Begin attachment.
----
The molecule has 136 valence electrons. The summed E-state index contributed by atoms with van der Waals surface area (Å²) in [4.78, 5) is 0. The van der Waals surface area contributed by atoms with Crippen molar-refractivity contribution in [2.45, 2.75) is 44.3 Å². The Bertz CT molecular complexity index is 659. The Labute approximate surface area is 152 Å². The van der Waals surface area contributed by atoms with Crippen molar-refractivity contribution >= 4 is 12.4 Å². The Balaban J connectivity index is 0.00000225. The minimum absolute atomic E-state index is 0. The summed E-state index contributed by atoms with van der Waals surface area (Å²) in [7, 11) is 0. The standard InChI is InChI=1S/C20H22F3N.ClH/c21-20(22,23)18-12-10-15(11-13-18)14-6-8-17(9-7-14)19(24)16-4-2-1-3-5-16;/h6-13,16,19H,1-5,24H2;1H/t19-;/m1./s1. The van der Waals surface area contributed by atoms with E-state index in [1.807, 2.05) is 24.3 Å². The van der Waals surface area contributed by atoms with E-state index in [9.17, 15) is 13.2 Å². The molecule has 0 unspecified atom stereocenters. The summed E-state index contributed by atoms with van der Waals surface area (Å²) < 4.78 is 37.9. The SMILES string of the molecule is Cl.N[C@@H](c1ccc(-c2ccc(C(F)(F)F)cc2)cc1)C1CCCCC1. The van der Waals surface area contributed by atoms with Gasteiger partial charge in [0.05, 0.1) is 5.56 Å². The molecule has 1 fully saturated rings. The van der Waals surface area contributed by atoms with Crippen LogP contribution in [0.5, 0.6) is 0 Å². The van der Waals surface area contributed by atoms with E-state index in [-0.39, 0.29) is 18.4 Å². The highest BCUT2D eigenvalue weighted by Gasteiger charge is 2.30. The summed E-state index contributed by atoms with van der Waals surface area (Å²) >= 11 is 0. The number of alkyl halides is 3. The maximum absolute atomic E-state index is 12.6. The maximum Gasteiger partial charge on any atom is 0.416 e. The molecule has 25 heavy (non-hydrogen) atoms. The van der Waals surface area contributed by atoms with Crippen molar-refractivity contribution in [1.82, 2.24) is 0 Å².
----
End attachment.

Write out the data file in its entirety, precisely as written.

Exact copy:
The molecule has 136 valence electrons. The summed E-state index contributed by atoms with van der Waals surface area (Å²) in [4.78, 5) is 0. The van der Waals surface area contributed by atoms with Crippen molar-refractivity contribution in [2.45, 2.75) is 44.3 Å². The Bertz CT molecular complexity index is 659. The Labute approximate surface area is 152 Å². The van der Waals surface area contributed by atoms with Crippen molar-refractivity contribution >= 4 is 12.4 Å². The Balaban J connectivity index is 0.00000225. The minimum absolute atomic E-state index is 0. The summed E-state index contributed by atoms with van der Waals surface area (Å²) in [7, 11) is 0. The standard InChI is InChI=1S/C20H22F3N.ClH/c21-20(22,23)18-12-10-15(11-13-18)14-6-8-17(9-7-14)19(24)16-4-2-1-3-5-16;/h6-13,16,19H,1-5,24H2;1H/t19-;/m1./s1. The van der Waals surface area contributed by atoms with E-state index in [1.807, 2.05) is 24.3 Å². The van der Waals surface area contributed by atoms with E-state index in [9.17, 15) is 13.2 Å². The molecule has 0 unspecified atom stereocenters. The summed E-state index contributed by atoms with van der Waals surface area (Å²) < 4.78 is 37.9. The SMILES string of the molecule is Cl.N[C@@H](c1ccc(-c2ccc(C(F)(F)F)cc2)cc1)C1CCCCC1. The van der Waals surface area contributed by atoms with Gasteiger partial charge in [0.05, 0.1) is 5.56 Å². The molecule has 1 fully saturated rings. The van der Waals surface area contributed by atoms with Crippen LogP contribution in [0.5, 0.6) is 0 Å². The van der Waals surface area contributed by atoms with E-state index in [-0.39, 0.29) is 18.4 Å². The highest BCUT2D eigenvalue weighted by Gasteiger charge is 2.30. The summed E-state index contributed by atoms with van der Waals surface area (Å²) >= 11 is 0. The number of alkyl halides is 3. The maximum absolute atomic E-state index is 12.6. The maximum Gasteiger partial charge on any atom is 0.416 e. The molecule has 25 heavy (non-hydrogen) atoms. The van der Waals surface area contributed by atoms with Crippen molar-refractivity contribution in [1.82, 2.24) is 0 Å².